A festivarian’s festival
Folk’n Bluegrass Festival returns to Reservoir Hill

The Belleville Outfit plays the main stage at the 2008 Folk’n Bluegrass Festival. The festival returns to Pagosa Springs this weekend./Courtesy Photo

by Chris Aaland

June means music festivals in the Four Corners and on the Western Slope, with five major multi-day celebrations slated for Pagosa Springs, Palisade, Silverton and Telluride the next three weekends.

For those who like on-site camping, campfire picking and family-oriented fun, no gathering resonates quite like the second annual Folk’n Bluegrass Festival, which begins this Friday with free performances by Jeff & Vida and the Boston Boys at the Pagosa Springs Town Park Gazebo.

Pricing is affordable for the rest of the weekend. Two-day passes, which include camping on Reservoir Hill, are priced at $80 through today (Thursday); the cost goes up $10 once the festival begins. Children 12 and under are admitted free.

This year’s lineup is heavy on bluegrass, with a sprinkling of folk, jazz, swing and alt-country. A few of the highlights include the Infamous Stringdusters, Belleville Outfit, John Jorgensen Quintet and Tony Furtado.

“I go to a lot of festivals, and I always tell people that this is the best,” said Theresa Harrison, a seasoned veteran who has more than 50 music festivals under her belt.

Promoter Crista Munro said the Harrisons were among the first to buy tickets for this year’s Folk’n Bluegrass way back in December.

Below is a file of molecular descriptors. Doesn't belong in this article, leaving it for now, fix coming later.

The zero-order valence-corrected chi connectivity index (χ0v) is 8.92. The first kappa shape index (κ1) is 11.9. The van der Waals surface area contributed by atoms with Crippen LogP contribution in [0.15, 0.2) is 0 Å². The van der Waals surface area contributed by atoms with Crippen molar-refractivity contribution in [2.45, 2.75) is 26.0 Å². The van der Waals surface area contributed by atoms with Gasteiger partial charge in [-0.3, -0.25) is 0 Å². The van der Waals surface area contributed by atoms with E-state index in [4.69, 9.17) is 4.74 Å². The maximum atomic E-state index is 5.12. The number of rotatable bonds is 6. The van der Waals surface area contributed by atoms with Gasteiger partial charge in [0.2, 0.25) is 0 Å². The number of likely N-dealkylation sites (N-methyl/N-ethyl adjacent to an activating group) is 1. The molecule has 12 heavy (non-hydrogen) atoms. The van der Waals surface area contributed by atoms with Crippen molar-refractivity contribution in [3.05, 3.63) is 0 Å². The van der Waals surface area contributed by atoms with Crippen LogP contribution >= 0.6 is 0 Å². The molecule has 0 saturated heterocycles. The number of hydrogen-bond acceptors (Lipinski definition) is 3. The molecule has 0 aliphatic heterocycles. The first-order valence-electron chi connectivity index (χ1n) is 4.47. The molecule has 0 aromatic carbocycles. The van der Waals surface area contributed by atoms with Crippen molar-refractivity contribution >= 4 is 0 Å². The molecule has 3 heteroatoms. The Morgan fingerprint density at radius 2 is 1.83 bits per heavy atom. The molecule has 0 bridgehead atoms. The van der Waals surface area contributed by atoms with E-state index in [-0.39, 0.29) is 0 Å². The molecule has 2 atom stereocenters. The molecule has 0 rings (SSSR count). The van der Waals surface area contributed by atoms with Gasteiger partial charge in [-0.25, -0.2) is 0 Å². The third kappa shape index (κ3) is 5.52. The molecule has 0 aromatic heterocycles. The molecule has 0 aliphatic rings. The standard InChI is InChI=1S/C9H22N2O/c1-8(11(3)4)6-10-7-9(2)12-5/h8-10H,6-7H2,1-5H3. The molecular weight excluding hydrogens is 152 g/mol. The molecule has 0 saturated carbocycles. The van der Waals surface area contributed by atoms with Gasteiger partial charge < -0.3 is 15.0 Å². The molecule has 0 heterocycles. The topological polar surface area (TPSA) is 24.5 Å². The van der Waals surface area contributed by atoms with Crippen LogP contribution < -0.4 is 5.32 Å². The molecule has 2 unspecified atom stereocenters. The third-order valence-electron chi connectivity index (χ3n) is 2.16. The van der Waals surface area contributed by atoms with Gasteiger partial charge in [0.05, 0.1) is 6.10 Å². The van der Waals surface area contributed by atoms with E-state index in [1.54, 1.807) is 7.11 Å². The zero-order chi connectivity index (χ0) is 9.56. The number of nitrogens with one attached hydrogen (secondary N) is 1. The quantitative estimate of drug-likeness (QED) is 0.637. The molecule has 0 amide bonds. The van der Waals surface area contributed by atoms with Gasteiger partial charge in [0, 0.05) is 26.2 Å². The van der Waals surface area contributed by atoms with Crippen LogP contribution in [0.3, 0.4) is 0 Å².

Folk’n Bluegrass is the second fest on Harrison’s itinerary this year. She and her husband, Dave, already attended the Durango Bluegrass Meltdown and are making plans for Telluride Bluegrass, the High Mountain Hay Fever Festival in Westcliffe and Folk’n Bluegrass’ sister event, the Four Corners Folk Festival.

“I live to festival,” she said, citing a mix of location, intimacy and ‘round-the-clock jams as keys to the Pagosa experience. “The campfire picking makes it special,” added Harrison, who plays guitar and is learning the mandolin. Husband Dave plays dobro.

The vibe wears off on musicians. “If they like the location and can tell people are happy, they tune in to that,” she said.

“It’s one of those rare festivals where you feel so close to the audience,” said Sweet Sunny South guitarist Rob Miller, whose band will play three times over the weekend at various venues atop Reservoir Hill. “The (main) stage is just right there, and you feel like you’re all in it together. We love that.”

Miller acknowledges his band has a special relationship with Four Corners fans. “It started years ago coming down to the Meltdown – pretty much the first festival the band ever played,” he said. “We were greeted so warmly by the crowd down there that it wasn’t long before a lot of them became our friends.”

to the Meltdown – pretty much the first festival the band ever played,” he said. “We were greeted so warmly by the crowd down there that it wasn’t long before a lot of them became our friends.”

Close enough friends, in fact, that he’s comfortable letting his children wander the grounds on their own.